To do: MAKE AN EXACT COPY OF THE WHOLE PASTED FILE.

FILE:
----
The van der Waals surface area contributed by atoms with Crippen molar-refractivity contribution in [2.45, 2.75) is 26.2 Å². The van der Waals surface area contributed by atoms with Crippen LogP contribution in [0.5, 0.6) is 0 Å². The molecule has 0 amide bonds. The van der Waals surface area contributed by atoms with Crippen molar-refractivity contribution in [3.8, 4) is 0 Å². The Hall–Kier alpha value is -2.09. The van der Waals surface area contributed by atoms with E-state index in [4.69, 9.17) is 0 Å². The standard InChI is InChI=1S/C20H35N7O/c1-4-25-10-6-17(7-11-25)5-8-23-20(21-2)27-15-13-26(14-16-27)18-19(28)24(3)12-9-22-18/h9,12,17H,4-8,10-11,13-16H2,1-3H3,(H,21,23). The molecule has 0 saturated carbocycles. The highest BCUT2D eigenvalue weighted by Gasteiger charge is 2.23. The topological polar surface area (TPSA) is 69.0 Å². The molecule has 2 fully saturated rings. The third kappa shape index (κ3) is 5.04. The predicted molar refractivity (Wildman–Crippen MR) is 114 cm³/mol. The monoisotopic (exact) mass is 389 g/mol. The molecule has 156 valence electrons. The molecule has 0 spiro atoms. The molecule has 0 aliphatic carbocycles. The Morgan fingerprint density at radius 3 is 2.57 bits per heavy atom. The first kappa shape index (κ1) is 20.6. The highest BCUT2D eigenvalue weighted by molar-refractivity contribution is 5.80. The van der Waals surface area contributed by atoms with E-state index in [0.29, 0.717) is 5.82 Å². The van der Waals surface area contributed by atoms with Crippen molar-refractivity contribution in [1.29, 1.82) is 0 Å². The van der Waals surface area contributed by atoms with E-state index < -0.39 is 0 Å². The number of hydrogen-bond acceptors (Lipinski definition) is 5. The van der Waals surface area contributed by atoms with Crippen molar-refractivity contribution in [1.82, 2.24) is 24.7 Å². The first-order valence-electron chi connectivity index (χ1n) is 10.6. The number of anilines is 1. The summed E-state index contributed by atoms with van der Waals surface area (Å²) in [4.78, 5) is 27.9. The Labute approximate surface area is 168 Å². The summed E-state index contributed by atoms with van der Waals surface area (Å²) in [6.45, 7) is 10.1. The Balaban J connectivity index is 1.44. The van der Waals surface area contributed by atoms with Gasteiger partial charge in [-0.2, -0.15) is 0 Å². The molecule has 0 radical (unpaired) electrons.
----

The van der Waals surface area contributed by atoms with Crippen molar-refractivity contribution in [2.45, 2.75) is 26.2 Å². The van der Waals surface area contributed by atoms with Crippen LogP contribution in [0.5, 0.6) is 0 Å². The molecule has 0 amide bonds. The van der Waals surface area contributed by atoms with Crippen molar-refractivity contribution in [3.8, 4) is 0 Å². The Hall–Kier alpha value is -2.09. The van der Waals surface area contributed by atoms with E-state index in [4.69, 9.17) is 0 Å². The standard InChI is InChI=1S/C20H35N7O/c1-4-25-10-6-17(7-11-25)5-8-23-20(21-2)27-15-13-26(14-16-27)18-19(28)24(3)12-9-22-18/h9,12,17H,4-8,10-11,13-16H2,1-3H3,(H,21,23). The molecule has 0 saturated carbocycles. The highest BCUT2D eigenvalue weighted by Gasteiger charge is 2.23. The topological polar surface area (TPSA) is 69.0 Å². The molecule has 2 fully saturated rings. The third kappa shape index (κ3) is 5.04. The predicted molar refractivity (Wildman–Crippen MR) is 114 cm³/mol. The monoisotopic (exact) mass is 389 g/mol. The molecule has 156 valence electrons. The molecule has 0 spiro atoms. The molecule has 0 aliphatic carbocycles. The Morgan fingerprint density at radius 3 is 2.57 bits per heavy atom. The first kappa shape index (κ1) is 20.6. The highest BCUT2D eigenvalue weighted by molar-refractivity contribution is 5.80. The van der Waals surface area contributed by atoms with E-state index in [0.29, 0.717) is 5.82 Å². The van der Waals surface area contributed by atoms with Crippen molar-refractivity contribution in [1.29, 1.82) is 0 Å². The van der Waals surface area contributed by atoms with E-state index < -0.39 is 0 Å². The number of hydrogen-bond acceptors (Lipinski definition) is 5. The van der Waals surface area contributed by atoms with Crippen molar-refractivity contribution in [1.82, 2.24) is 24.7 Å². The first-order valence-electron chi connectivity index (χ1n) is 10.6. The number of anilines is 1. The summed E-state index contributed by atoms with van der Waals surface area (Å²) in [4.78, 5) is 27.9. The Labute approximate surface area is 168 Å². The summed E-state index contributed by atoms with van der Waals surface area (Å²) in [6.45, 7) is 10.1. The Balaban J connectivity index is 1.44. The van der Waals surface area contributed by atoms with Gasteiger partial charge in [-0.2, -0.15) is 0 Å². The molecule has 0 radical (unpaired) electrons.